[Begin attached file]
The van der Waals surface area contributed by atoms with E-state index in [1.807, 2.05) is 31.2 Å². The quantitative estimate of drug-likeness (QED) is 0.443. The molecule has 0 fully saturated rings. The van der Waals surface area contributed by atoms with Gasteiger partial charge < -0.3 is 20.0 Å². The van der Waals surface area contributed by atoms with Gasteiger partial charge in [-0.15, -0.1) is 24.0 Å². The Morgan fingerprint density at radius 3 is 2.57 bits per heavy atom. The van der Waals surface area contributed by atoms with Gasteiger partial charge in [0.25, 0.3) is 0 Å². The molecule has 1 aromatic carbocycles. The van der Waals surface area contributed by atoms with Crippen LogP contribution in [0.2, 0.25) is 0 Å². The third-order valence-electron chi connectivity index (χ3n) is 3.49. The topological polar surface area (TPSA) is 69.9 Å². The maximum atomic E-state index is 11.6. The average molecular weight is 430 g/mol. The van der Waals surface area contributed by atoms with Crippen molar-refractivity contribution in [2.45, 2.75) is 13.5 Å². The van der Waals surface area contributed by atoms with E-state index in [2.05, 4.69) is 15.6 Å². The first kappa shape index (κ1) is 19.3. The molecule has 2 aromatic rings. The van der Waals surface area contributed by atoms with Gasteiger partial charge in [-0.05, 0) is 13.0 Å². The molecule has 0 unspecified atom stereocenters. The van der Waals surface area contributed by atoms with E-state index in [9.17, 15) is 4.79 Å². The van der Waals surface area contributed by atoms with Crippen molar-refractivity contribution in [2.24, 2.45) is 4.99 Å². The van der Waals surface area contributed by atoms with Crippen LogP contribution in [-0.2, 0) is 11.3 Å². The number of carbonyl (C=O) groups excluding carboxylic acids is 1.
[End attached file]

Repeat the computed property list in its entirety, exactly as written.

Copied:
The van der Waals surface area contributed by atoms with E-state index in [1.807, 2.05) is 31.2 Å². The quantitative estimate of drug-likeness (QED) is 0.443. The molecule has 0 fully saturated rings. The van der Waals surface area contributed by atoms with Gasteiger partial charge < -0.3 is 20.0 Å². The van der Waals surface area contributed by atoms with Gasteiger partial charge in [-0.15, -0.1) is 24.0 Å². The Morgan fingerprint density at radius 3 is 2.57 bits per heavy atom. The van der Waals surface area contributed by atoms with Gasteiger partial charge in [0.25, 0.3) is 0 Å². The molecule has 1 aromatic carbocycles. The van der Waals surface area contributed by atoms with Crippen LogP contribution in [0.2, 0.25) is 0 Å². The third-order valence-electron chi connectivity index (χ3n) is 3.49. The topological polar surface area (TPSA) is 69.9 Å². The maximum atomic E-state index is 11.6. The average molecular weight is 430 g/mol. The van der Waals surface area contributed by atoms with Crippen molar-refractivity contribution in [2.45, 2.75) is 13.5 Å². The van der Waals surface area contributed by atoms with E-state index in [2.05, 4.69) is 15.6 Å². The first kappa shape index (κ1) is 19.3. The molecule has 2 aromatic rings. The van der Waals surface area contributed by atoms with Gasteiger partial charge in [-0.05, 0) is 13.0 Å². The molecule has 0 unspecified atom stereocenters. The van der Waals surface area contributed by atoms with E-state index in [9.17, 15) is 4.79 Å². The van der Waals surface area contributed by atoms with Crippen molar-refractivity contribution in [2.24, 2.45) is 4.99 Å². The van der Waals surface area contributed by atoms with Crippen LogP contribution in [-0.2, 0) is 11.3 Å². The number of carbonyl (C=O) groups excluding carboxylic acids is 1.